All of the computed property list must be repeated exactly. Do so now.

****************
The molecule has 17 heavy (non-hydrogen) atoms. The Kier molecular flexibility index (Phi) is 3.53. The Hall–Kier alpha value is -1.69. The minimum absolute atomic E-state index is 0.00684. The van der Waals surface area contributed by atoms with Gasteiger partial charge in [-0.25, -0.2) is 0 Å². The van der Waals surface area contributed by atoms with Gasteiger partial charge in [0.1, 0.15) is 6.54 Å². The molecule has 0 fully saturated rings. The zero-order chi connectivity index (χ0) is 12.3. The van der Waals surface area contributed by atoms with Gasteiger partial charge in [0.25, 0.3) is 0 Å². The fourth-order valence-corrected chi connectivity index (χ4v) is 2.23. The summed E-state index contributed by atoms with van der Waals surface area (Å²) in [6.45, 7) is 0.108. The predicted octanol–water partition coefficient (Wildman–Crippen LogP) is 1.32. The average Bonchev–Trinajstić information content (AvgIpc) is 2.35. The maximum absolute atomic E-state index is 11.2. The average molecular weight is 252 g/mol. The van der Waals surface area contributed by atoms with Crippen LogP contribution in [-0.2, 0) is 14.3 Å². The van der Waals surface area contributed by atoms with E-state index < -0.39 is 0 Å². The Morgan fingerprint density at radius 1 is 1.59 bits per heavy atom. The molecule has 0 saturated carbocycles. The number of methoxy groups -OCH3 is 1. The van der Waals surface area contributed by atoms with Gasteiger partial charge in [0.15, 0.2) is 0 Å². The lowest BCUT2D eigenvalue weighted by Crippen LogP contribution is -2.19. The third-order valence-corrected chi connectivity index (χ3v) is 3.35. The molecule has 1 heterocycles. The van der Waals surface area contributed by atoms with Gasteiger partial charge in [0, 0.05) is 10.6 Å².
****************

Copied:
The molecule has 17 heavy (non-hydrogen) atoms. The Kier molecular flexibility index (Phi) is 3.53. The Hall–Kier alpha value is -1.69. The minimum absolute atomic E-state index is 0.00684. The van der Waals surface area contributed by atoms with Gasteiger partial charge in [-0.25, -0.2) is 0 Å². The van der Waals surface area contributed by atoms with Gasteiger partial charge in [0.1, 0.15) is 6.54 Å². The molecule has 0 fully saturated rings. The zero-order chi connectivity index (χ0) is 12.3. The van der Waals surface area contributed by atoms with Gasteiger partial charge in [0.25, 0.3) is 0 Å². The fourth-order valence-corrected chi connectivity index (χ4v) is 2.23. The summed E-state index contributed by atoms with van der Waals surface area (Å²) in [6.45, 7) is 0.108. The predicted octanol–water partition coefficient (Wildman–Crippen LogP) is 1.32. The average Bonchev–Trinajstić information content (AvgIpc) is 2.35. The maximum absolute atomic E-state index is 11.2. The average molecular weight is 252 g/mol. The van der Waals surface area contributed by atoms with Crippen LogP contribution in [-0.2, 0) is 14.3 Å². The van der Waals surface area contributed by atoms with E-state index < -0.39 is 0 Å². The Morgan fingerprint density at radius 1 is 1.59 bits per heavy atom. The molecule has 0 saturated carbocycles. The number of methoxy groups -OCH3 is 1. The van der Waals surface area contributed by atoms with Gasteiger partial charge in [0.15, 0.2) is 0 Å². The lowest BCUT2D eigenvalue weighted by Crippen LogP contribution is -2.19. The third-order valence-corrected chi connectivity index (χ3v) is 3.35. The molecule has 1 heterocycles. The van der Waals surface area contributed by atoms with Gasteiger partial charge in [0, 0.05) is 10.6 Å².